A lisp is often a red flag for a deeper problem. Find out how Orofacial Myology can help with proper diagnosis and treatment of this common articulation problem.
In the UK, lisps are not routinely treated by Speech Pathologists. In some places a lisp is regarded as a cosmetic problem and so may not be treated.
Many teachers aren’t identifying lisps in their students. Perhaps they think that it is normal in young children.
It is crucial that lisps are assessed and treated.
Yes, people with lisps may face problems with self-esteem and confidence. They may be discriminated against socially and in the workplace and be more readily overlooked in job interviews. They may be subjected to bullying because they sound different, and this may be either overt or subtle. Lisps matter to social, financial and emotional well-being of people.
But lisps have further implications for the health and well-being of a person. When the tongue is in the wrong place for a sound (eg. too far forward when saying s/z), we should be asking “WHY?”
WHAT IS A LISP?
There are different types of lisps. With an interdental lisp, the “s” sounds and looks like a “th”, with the tongue sticking through the teeth instead of contacting the bumpy alveolar ridge on the roof of the mouth behind the teeth. A dental lisp is a little harder to see, but the teeth touch the back of the teeth when saying s/z.
In traditional Speech Pathology practice, interdental and dental lisps are regarded as normal up until the age of about 4 ½.
However, a lisp can be a red flag for a more complex issue with the tongue.
A lateral “s/z” is where the tongue sides are flat rather than raised. It leads to a slushy sounding “s/z”. It is NOT a normal speech pattern at any age. This type of lisp may be associated with a submucosal (AKA posterior) tongue tie. A submucosal tongue tie may be difficult to detect and it is strongly recommended that a child with this sort of speech problem is assessed by a Speech Pathologist (or other professional) who is specifically trained in Orofacial Myology or assessing tongue ties.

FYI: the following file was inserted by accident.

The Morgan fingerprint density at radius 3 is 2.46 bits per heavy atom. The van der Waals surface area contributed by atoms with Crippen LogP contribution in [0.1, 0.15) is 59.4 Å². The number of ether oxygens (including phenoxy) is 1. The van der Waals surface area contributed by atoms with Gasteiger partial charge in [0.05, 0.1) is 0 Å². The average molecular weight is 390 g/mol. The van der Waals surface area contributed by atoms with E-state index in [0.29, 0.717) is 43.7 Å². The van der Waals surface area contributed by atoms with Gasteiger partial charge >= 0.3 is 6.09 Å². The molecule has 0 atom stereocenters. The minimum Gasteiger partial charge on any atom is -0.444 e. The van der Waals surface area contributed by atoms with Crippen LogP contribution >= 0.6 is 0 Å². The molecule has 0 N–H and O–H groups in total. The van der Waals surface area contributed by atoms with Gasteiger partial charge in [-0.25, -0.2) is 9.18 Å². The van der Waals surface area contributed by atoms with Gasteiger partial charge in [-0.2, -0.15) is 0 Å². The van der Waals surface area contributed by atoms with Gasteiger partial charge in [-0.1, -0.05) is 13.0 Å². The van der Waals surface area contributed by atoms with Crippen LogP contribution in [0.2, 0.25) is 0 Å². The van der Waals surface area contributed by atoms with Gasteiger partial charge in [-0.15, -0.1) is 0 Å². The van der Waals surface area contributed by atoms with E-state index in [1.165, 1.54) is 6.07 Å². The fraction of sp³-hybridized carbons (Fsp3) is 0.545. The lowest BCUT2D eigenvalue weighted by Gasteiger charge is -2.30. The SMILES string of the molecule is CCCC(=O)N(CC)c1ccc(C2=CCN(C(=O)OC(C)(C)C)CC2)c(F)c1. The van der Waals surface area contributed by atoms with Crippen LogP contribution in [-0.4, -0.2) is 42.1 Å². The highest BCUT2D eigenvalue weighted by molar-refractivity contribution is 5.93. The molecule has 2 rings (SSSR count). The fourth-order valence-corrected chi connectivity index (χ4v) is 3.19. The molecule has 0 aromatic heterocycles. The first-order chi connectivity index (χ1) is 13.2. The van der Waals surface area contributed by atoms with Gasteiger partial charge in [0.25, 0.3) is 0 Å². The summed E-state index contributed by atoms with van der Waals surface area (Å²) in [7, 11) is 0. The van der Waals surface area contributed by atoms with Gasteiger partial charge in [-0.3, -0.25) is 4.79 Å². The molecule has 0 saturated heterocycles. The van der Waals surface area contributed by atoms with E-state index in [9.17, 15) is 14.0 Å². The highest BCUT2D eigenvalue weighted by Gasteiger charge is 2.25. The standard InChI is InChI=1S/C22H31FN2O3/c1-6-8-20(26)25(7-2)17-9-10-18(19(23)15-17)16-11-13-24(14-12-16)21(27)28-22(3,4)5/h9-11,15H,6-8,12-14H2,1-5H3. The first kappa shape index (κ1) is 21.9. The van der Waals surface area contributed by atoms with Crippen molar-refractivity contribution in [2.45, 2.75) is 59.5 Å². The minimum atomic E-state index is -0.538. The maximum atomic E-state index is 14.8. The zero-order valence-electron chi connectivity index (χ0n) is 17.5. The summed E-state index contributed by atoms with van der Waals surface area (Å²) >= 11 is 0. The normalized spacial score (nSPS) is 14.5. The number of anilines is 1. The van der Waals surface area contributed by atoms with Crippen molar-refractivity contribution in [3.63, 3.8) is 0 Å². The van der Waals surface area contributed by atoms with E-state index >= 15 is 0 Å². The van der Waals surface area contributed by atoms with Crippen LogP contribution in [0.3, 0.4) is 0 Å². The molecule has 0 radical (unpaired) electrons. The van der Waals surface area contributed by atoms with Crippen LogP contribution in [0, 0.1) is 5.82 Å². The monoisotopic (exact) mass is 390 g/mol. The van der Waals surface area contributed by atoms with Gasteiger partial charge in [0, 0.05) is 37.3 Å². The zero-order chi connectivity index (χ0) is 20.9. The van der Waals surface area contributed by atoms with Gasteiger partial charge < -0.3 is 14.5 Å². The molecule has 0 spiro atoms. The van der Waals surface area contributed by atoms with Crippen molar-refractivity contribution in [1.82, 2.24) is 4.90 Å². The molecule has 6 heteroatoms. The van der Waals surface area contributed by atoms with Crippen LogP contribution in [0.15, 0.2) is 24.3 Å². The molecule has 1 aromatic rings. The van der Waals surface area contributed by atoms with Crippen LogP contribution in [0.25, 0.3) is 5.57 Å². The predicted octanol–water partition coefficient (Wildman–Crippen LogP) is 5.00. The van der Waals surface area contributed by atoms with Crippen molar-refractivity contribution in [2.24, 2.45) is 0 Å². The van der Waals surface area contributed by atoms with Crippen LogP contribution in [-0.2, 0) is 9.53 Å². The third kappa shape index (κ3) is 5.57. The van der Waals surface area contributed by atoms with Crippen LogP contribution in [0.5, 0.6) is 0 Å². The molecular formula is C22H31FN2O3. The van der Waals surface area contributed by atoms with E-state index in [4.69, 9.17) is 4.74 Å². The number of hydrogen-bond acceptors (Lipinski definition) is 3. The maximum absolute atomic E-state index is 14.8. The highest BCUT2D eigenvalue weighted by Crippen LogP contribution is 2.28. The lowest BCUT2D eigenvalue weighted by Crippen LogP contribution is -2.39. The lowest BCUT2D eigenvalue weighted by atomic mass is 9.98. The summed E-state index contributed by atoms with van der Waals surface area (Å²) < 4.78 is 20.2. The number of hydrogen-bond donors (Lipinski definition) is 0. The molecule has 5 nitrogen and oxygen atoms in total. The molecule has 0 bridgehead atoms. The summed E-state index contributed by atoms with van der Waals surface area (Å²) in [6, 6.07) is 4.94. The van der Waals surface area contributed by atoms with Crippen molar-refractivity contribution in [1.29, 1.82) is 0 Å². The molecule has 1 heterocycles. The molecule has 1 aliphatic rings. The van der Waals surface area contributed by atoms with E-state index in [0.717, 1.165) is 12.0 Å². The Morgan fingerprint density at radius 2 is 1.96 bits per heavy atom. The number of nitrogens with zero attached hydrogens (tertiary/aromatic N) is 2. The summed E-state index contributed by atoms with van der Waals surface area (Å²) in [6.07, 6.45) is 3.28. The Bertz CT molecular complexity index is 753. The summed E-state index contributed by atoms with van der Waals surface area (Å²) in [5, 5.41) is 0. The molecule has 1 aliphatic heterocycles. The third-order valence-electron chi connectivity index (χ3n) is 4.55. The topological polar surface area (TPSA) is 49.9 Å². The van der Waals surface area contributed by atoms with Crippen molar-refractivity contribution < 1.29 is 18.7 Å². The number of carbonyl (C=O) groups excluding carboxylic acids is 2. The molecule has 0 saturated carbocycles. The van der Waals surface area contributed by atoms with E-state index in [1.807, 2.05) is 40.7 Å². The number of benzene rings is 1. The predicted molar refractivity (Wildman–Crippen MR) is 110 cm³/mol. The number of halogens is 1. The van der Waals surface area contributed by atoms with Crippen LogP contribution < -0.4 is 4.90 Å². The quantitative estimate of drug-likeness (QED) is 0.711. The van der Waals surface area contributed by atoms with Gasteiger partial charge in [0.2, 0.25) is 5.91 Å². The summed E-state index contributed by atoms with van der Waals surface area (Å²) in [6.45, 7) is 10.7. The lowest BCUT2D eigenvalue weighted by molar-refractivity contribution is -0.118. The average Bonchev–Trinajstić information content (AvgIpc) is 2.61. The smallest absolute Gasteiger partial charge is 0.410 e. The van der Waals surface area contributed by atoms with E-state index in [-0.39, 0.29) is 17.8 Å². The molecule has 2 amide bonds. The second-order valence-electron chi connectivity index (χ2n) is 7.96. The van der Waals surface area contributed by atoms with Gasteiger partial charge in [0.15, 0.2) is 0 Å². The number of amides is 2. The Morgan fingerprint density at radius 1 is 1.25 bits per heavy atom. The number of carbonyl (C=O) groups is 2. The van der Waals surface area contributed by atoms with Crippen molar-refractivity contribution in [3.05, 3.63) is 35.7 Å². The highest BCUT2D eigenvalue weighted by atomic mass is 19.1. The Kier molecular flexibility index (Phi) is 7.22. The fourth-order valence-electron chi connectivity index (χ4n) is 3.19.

TONGUE PROBLEMS ASSOCIATED WITH A LISP
The most common type of lisp (interdental or dental lisp) is associated with a low, forward tongue position. This is in contrast to the ideal position of the tongue, which is suctioned to the roof of the mouth, just behind the front teeth. I call this resting position the “sweet spot”, because getting the tongue to sit here at rest (ie. most of the time, with the exception of when we are talking or eating) is associated with so many health and development benefits.
What you may see when there is a low, forward tongue position is:
– Lisp (as described above)
– Other interdental sounds – the tongue may stick out through the teeth for a range of other sounds, such as n, l, t and d in addition to s and z. The only sounds in English that are made with the tongue sticking through the teeth (interdental) are voiced and unvoiced “th” (eg. in THose and THink). Therefore you should only see the tongue between the teeth when those sounds are being made.
– Open mouth posture with or without mouth breathing – the mouth may hang open rather than being closed at rest. The tongue may stick out between the teeth at other times, eg. when concentrating on something. This may look cute in littlies, especially when parents note that they take after their Mum or Dad, but it is actually a warning sign! (And yes, these tongue and airway problems often DO run in families!)
– Tongue thrust swallow – are you seeing your child’s food when they are eating? Can you see the tongue against the teeth or even through the teeth when chewing and swallowing? A tongue thrust swallow can be hard to spot, especially when the tongue is simply contacting the back of the teeth while the teeth are closed. Therefore you should get it assessed if you are in doubt. I worked as a Speech Pathologist for many years before detecting my own tongue thrust swallow. My tongue moves forward against my teeth when I swallow. I’m currently in the process of retraining this (though this requires multidisciplinary treatment, as there is a lot more than just the tongue thrust, since allergies, nasal obstruction, grinding, TMD and sleep disordered breathing are all also part of the picture). You can see the open bite that this constant force has caused on my teeth (the gap between top and bottom teeth in the photo below).